Get in loser, we're going ARM

Apple co-founded ARM in the 90s and now it's leaving x86 for good, while developers and pro-consumers hold their breath.

Greetings! Coming right up, the most interesting stuff about Apple in the past week. — Please forward this email to anyone you think might find it interesting. 


🦾 With WWDC just one week away, ARM macOS is almost here. On June 22, Apple will show the first version of macOS that will fully work on ARM architecture. The company has been working on it for years, and giving baby steps both in hardware (T* chips) and software (Catalyst). Lots of answers here.

🔂 Bloomberg reports that Apple will announce the first (full-)ARM machine, with a chip that will be based on the next A14 line of chips. So it looks like we'll have an A14 for the iPhone, an A14X for the next iPad Pro, and A14-something for the Mac line.

🤔 Questions to be answered:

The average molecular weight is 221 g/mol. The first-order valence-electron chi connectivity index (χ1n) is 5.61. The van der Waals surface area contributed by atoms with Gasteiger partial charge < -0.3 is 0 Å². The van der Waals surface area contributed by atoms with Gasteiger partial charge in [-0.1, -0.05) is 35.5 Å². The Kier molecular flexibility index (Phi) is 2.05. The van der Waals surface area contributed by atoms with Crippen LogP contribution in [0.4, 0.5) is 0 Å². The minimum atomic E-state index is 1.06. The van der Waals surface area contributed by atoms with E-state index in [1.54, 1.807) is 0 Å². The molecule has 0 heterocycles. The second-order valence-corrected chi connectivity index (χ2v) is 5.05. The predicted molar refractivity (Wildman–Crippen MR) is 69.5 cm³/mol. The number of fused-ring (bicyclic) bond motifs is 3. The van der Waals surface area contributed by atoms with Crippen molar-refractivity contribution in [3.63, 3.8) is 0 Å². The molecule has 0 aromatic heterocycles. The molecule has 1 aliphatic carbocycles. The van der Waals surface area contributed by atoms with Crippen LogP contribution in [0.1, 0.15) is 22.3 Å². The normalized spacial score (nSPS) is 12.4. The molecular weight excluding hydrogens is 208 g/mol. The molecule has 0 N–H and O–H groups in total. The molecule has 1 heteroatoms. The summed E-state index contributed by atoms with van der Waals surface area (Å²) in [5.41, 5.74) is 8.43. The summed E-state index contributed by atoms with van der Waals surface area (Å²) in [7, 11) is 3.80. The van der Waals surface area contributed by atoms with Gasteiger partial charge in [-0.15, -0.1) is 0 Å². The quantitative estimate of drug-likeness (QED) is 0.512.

• What co-processors will Apple add?

  • Will software compiled for x86 continue to work in those machines? (1) yes, (2) only from the Mac App Store (transpiled, I think), (3) nothing, only Catalyst apps.

  • If so, will it be through Rosetta-like emulation or virtualization?

  • Will ARM Macs continue to support Windows dual-boot? (1) no (2) yes, the x86 version, (3) yes, but only Windows on ARM.

  • Will Apple keep AMD GPUs in higher end computers or switch entirely?

  • What's the roadmap? My guess would be: MacBook > Mac Mini > iMac > "Pro" lineup

💻 That means macOS and iOS won't merge, at least for the time being. Lots of things will converge for developers, but "Macs will be Macs, and iPads will be iPads". Let's see how it pans out for the further development of the iPad as an standalone machine.